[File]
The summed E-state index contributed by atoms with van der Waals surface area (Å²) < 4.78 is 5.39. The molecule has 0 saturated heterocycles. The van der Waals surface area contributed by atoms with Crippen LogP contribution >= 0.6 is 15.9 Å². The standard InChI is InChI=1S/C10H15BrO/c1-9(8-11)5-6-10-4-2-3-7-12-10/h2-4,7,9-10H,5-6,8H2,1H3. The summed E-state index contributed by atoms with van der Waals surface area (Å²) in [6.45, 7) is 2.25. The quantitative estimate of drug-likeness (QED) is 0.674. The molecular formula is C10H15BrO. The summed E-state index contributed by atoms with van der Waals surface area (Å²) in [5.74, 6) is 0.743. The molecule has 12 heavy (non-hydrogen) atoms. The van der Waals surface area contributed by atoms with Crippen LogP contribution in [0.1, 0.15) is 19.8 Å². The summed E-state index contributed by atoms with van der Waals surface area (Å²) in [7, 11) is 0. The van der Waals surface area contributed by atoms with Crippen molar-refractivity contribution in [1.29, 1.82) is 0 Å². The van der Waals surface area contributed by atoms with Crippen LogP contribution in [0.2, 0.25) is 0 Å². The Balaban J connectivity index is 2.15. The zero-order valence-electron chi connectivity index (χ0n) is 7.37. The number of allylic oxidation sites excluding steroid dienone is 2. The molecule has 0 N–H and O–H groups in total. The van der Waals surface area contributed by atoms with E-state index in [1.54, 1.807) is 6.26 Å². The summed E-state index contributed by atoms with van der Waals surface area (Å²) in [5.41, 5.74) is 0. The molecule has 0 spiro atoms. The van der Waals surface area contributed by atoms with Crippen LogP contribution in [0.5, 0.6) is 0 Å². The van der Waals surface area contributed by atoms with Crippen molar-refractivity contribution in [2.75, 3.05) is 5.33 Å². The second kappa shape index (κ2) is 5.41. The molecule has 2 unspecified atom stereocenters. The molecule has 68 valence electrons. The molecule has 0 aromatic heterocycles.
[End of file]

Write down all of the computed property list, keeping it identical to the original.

The summed E-state index contributed by atoms with van der Waals surface area (Å²) < 4.78 is 5.39. The molecule has 0 saturated heterocycles. The van der Waals surface area contributed by atoms with Crippen LogP contribution >= 0.6 is 15.9 Å². The standard InChI is InChI=1S/C10H15BrO/c1-9(8-11)5-6-10-4-2-3-7-12-10/h2-4,7,9-10H,5-6,8H2,1H3. The summed E-state index contributed by atoms with van der Waals surface area (Å²) in [6.45, 7) is 2.25. The quantitative estimate of drug-likeness (QED) is 0.674. The molecular formula is C10H15BrO. The summed E-state index contributed by atoms with van der Waals surface area (Å²) in [5.74, 6) is 0.743. The molecule has 12 heavy (non-hydrogen) atoms. The van der Waals surface area contributed by atoms with Crippen LogP contribution in [0.1, 0.15) is 19.8 Å². The summed E-state index contributed by atoms with van der Waals surface area (Å²) in [7, 11) is 0. The van der Waals surface area contributed by atoms with Crippen molar-refractivity contribution in [1.29, 1.82) is 0 Å². The van der Waals surface area contributed by atoms with Crippen LogP contribution in [0.2, 0.25) is 0 Å². The Balaban J connectivity index is 2.15. The zero-order valence-electron chi connectivity index (χ0n) is 7.37. The number of allylic oxidation sites excluding steroid dienone is 2. The molecule has 0 N–H and O–H groups in total. The van der Waals surface area contributed by atoms with E-state index in [1.54, 1.807) is 6.26 Å². The summed E-state index contributed by atoms with van der Waals surface area (Å²) in [5.41, 5.74) is 0. The molecule has 0 spiro atoms. The van der Waals surface area contributed by atoms with Crippen LogP contribution in [0.5, 0.6) is 0 Å². The van der Waals surface area contributed by atoms with Crippen molar-refractivity contribution in [2.75, 3.05) is 5.33 Å². The second kappa shape index (κ2) is 5.41. The molecule has 2 unspecified atom stereocenters. The molecule has 68 valence electrons. The molecule has 0 aromatic heterocycles.